Steps to Designing an Indoor Trade Show or Craft Fair Booth – Part 3

There are many decisions to be made when designing an indoor trade show or craft fair booth. In Part 1 of this 4 part blog post series we covered the steps of designing and creating the booth’s sidewalls and addressed the signage. In Part 2, we covered the designing and building of the trade show tables. In this post, Part 3, we will cover the lighting of the trade show booth.

In this 4 part blog series, I am covering these 7 steps for designing an indoor trade show or craft fair booth.

Step 1:  Trade Show Booth Side Walls
Step 2:  Signage
Step 3:  Trade Show Tables
Step 4:  Lighting
Step 5:  Displays
Step 6:  Floor
Step 7:  Shipping

Click here to read Part 1 on Trade Show Booth Side Walls & Signage.
Click here to read Part 2 on Building the Trade Show Tables.

4. Lighting

To get clear on my lighting needs, I started by making my list of questions. (Are you seeing a pattern in my process for designing? I tend to ask myself a lot of questions and get clear on what it is that I’m trying to solve.)

Here are the questions I asked myself:

  1. Where will I need lighting? On the signage and tables?
  2. How will the signage lighting attach to the pipes and sidewalls?
  3. How many signage lights will I need?
  4. How will the lighting tie in with the look and feel of the trestle tables?
  5. How will the table lighting attach to the tables?
  6. Where will all of the cords attach to the power strip?
  7. How many extension cords will I need?
  8. Will I be able to hide all of cords and keep things tidy?
  9. What is my budget?
  10. How expensive are the replacement bulbs?

To get started with exploring my options for trade show booth lighting, I did a Google search for inspiration.

Researching Lighting Options
Researching lighting options took me a lot of time. Although it was easy for me to find lighting that looked like it would work, it was in reading the reviews on Amazon that I learned the most. There are so many things people pointed out I just wouldn’t have been aware of!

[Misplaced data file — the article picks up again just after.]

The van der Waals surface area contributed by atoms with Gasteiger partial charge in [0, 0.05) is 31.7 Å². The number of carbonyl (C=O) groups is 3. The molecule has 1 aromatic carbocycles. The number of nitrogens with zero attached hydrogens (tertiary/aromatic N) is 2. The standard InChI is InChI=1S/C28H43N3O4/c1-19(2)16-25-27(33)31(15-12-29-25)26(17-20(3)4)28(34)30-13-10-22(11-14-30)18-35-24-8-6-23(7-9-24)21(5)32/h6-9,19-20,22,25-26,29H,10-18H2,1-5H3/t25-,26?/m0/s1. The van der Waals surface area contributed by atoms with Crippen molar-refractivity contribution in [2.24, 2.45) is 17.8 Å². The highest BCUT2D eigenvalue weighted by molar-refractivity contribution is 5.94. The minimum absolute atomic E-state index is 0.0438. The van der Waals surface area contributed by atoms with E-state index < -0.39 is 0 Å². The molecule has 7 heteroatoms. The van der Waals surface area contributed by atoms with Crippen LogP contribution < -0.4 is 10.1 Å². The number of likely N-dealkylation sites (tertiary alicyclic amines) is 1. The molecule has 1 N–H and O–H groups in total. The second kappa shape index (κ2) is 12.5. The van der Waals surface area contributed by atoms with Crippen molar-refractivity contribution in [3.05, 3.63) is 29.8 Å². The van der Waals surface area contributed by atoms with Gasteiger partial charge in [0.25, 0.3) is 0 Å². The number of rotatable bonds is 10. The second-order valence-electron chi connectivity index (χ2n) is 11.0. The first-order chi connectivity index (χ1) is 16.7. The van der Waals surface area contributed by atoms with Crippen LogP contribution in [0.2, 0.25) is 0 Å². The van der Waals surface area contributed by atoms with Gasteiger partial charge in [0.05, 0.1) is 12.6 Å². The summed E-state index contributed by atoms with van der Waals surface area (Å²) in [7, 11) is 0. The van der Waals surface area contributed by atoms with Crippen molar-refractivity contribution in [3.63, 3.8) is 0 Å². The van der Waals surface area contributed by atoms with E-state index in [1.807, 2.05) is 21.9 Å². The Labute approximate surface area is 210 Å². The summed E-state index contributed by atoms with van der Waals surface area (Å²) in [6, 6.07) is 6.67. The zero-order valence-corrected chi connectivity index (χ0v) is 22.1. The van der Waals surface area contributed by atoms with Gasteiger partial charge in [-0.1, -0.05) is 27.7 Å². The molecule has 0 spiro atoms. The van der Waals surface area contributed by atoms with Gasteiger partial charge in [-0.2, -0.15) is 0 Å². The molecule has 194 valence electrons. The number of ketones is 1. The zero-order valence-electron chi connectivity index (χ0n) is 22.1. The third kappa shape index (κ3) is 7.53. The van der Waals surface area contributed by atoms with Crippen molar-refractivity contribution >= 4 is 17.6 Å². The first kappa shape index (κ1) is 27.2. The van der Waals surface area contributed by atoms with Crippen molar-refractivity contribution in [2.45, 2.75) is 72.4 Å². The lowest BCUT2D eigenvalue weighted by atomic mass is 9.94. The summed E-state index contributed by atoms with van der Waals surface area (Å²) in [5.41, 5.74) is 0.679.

For the lighting for the signage, I was searching for lights I could clamp onto the pipe. From reading the reviews I learned all clamps are not created equal! Some have more suction and grip than others! And on some, the adjustable neck wouldn’t stay in position.

Signage Lighting
From this research I selected these lights for the signage.

Design wise, I liked the idea of having a series of 3 signage lights across the top of the framed photos. I ordered just one of the lamps so I could test the all important suction I read about and the staying power of the adjustable neck. I was also interested in seeing the brightness of the light.

Table Lighting
I liked the idea of having the lights clamp onto the wooden tables, providing more table surface and less clutter. After reading many more reviews, I ordered 1 lamp of the ToJane Swing Arm Desk Lamp, Architect Desk Clamp Mounted Light, Adjustable Arm Drawing/Office/Workbench Table Lamp, Grey Metal Finish. I purchased it through Amazon. Upon the time of writing this blog post, I wasn’t able to locate the ToJane Lamp in the grey, just the white. Maybe it was out of stock?

Once I received the signage lamp and the table lamps and tested them, I ordered the other lamps I would need along with some replacement bulbs for the table lamps.

Power to the Lighting
I had multiple extension cords that plugged into a main power strip. For turning the lights on and off, we were able to just flick one switch on the power strip during opening and closing of the booth. (At the To Bead True Blue Show in Tucson, we did need to request power and pay extra for it). Once all of the lights were plugged in, Cheryl climbed under the tables and hid all the cords.

What to Buy for the Lighting:

4 Steps Down, 3 More To Go!

4 Steps down! Make sure to see the other blog posts in this 4 part blog series!

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